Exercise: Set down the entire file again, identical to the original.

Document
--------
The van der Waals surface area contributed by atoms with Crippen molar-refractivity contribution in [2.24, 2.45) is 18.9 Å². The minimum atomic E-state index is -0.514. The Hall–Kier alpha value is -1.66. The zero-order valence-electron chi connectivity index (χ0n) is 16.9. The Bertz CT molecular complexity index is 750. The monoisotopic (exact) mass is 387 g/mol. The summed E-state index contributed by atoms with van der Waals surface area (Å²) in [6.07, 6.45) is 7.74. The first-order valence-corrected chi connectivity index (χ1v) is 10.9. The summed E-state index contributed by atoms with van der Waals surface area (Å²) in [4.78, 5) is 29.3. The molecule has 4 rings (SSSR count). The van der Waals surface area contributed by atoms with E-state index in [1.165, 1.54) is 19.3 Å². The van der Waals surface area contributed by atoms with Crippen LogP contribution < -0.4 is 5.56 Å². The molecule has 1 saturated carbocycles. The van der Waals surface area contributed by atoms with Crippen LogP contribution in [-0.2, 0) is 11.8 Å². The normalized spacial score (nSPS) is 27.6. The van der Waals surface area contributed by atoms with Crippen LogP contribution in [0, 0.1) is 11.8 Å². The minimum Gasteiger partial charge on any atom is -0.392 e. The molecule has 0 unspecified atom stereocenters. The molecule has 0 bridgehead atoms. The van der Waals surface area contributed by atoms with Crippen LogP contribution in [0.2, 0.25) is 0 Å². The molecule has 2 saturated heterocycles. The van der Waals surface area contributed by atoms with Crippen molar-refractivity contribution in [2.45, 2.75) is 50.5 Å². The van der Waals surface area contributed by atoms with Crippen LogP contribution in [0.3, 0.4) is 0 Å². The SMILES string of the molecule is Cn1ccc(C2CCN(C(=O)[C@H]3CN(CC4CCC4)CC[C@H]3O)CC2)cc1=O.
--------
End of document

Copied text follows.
The van der Waals surface area contributed by atoms with Crippen molar-refractivity contribution in [2.24, 2.45) is 18.9 Å². The minimum atomic E-state index is -0.514. The Hall–Kier alpha value is -1.66. The zero-order valence-electron chi connectivity index (χ0n) is 16.9. The Bertz CT molecular complexity index is 750. The monoisotopic (exact) mass is 387 g/mol. The summed E-state index contributed by atoms with van der Waals surface area (Å²) in [6.07, 6.45) is 7.74. The first-order valence-corrected chi connectivity index (χ1v) is 10.9. The summed E-state index contributed by atoms with van der Waals surface area (Å²) in [4.78, 5) is 29.3. The molecule has 4 rings (SSSR count). The van der Waals surface area contributed by atoms with E-state index in [1.165, 1.54) is 19.3 Å². The van der Waals surface area contributed by atoms with Crippen LogP contribution < -0.4 is 5.56 Å². The molecule has 1 saturated carbocycles. The van der Waals surface area contributed by atoms with Crippen LogP contribution in [-0.2, 0) is 11.8 Å². The normalized spacial score (nSPS) is 27.6. The van der Waals surface area contributed by atoms with Crippen LogP contribution in [0, 0.1) is 11.8 Å². The minimum Gasteiger partial charge on any atom is -0.392 e. The molecule has 0 unspecified atom stereocenters. The molecule has 0 bridgehead atoms. The van der Waals surface area contributed by atoms with Crippen LogP contribution in [0.2, 0.25) is 0 Å². The molecule has 2 saturated heterocycles. The van der Waals surface area contributed by atoms with Crippen molar-refractivity contribution in [2.45, 2.75) is 50.5 Å². The van der Waals surface area contributed by atoms with Crippen LogP contribution in [0.3, 0.4) is 0 Å². The SMILES string of the molecule is Cn1ccc(C2CCN(C(=O)[C@H]3CN(CC4CCC4)CC[C@H]3O)CC2)cc1=O.